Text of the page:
This IB Diploma Programme CAS trip has students experiencing the hustle and bustle of Japan’s cities, as well as learning about religion and culture. Here’s our CAS tour to Tokyo, Hakone, Kyoto and Chino at a glance:
- Days 1-3 in Tokyo: Tokyo Metropolitan Government Building, baseball at batting cages, sushi-making class, video documentary competition in Harajuku & Shibuya, Shibuya Crossing, local school visit, Sensoji Temple in Asakusa
- Day 4 in Hakone: ropeway over Owakudani, Lake Ashi luxury pirate ship cruise
- Days 5-7 in Kyoto: Fushimi Inari Shrine, Kiyomizu Dera Temple, Hozugawa River rafting, Arashiyama District, Arashiyama Monkey Park, Tenryu-Ji Temple, calligraphy lesson, Golden Pavilion, Gion District
- Days 8-10 in Chino: local farm volunteering, Venus Line, cook dinner for local farmers
Like what you see? Discover the incredible creativity, activity and service opportunities Japan has to offer in the detailed itinerary below! But remember, all our school trips are completely customisable.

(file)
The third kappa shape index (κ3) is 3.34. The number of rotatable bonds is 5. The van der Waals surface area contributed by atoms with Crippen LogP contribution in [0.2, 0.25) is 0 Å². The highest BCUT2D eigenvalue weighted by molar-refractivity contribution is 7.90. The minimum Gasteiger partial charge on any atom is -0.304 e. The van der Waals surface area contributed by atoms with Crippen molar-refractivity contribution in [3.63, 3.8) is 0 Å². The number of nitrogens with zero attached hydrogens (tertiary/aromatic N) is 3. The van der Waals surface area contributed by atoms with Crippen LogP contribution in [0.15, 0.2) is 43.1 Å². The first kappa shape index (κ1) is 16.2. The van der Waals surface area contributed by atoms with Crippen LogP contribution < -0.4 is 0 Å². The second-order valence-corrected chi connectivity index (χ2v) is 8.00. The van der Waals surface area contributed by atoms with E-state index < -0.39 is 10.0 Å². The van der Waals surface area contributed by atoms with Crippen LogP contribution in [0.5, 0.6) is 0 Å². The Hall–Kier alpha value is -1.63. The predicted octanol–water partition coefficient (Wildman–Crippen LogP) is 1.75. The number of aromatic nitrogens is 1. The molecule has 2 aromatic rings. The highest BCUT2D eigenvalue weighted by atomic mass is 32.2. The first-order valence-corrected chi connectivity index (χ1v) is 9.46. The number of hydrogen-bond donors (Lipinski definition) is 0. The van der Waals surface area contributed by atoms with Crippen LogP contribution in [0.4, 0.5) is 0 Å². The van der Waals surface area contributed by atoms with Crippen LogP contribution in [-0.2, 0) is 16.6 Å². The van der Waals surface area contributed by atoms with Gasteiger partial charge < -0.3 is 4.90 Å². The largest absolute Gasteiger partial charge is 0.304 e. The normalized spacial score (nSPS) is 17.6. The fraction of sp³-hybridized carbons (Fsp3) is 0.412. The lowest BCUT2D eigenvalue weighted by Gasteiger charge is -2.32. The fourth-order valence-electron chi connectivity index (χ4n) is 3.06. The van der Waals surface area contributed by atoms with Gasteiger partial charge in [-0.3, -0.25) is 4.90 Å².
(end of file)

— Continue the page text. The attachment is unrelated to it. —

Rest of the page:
*Prices based on groups of 20 students and 2 free teachers.
✓ All accommodation costs
✓ Full board meals for the entire trip
✓ All transportation costs, including airport pick-up and drop-off
✓ All activities listed in the itinerary
✓ 1 free teacher per 10 paying students
✓ 24-hour emergency contact support during the trip
✓ Detailed pre-departure summary & briefing
✓ Full financial failure protection
✓ Public liability insurance
✓ Our trips are fully risk-assessed
Day 1: Tokyo’s Views
Arrive at Tokyo’s Narita/Haneda airport, meet your Adventure Leader and board a private coach transfer to your accommodation. Once you’re settled in, listen up for a trip briefing so that you’re prepped for your Learning Adventure.
Head up the Tokyo Metropolitan Government Building for an incredible view of the city you’re about to explore. Once back on firm ground, call in at the batting cages to experience one of the most popular sports in Japan: baseball!
Day 2: Sushi Making, Documentary Filming
Enjoy a sushi-making class led by a master sushi chef. Learn how sushi evolved from a South East Asian technique of preserving fish in fermented rice.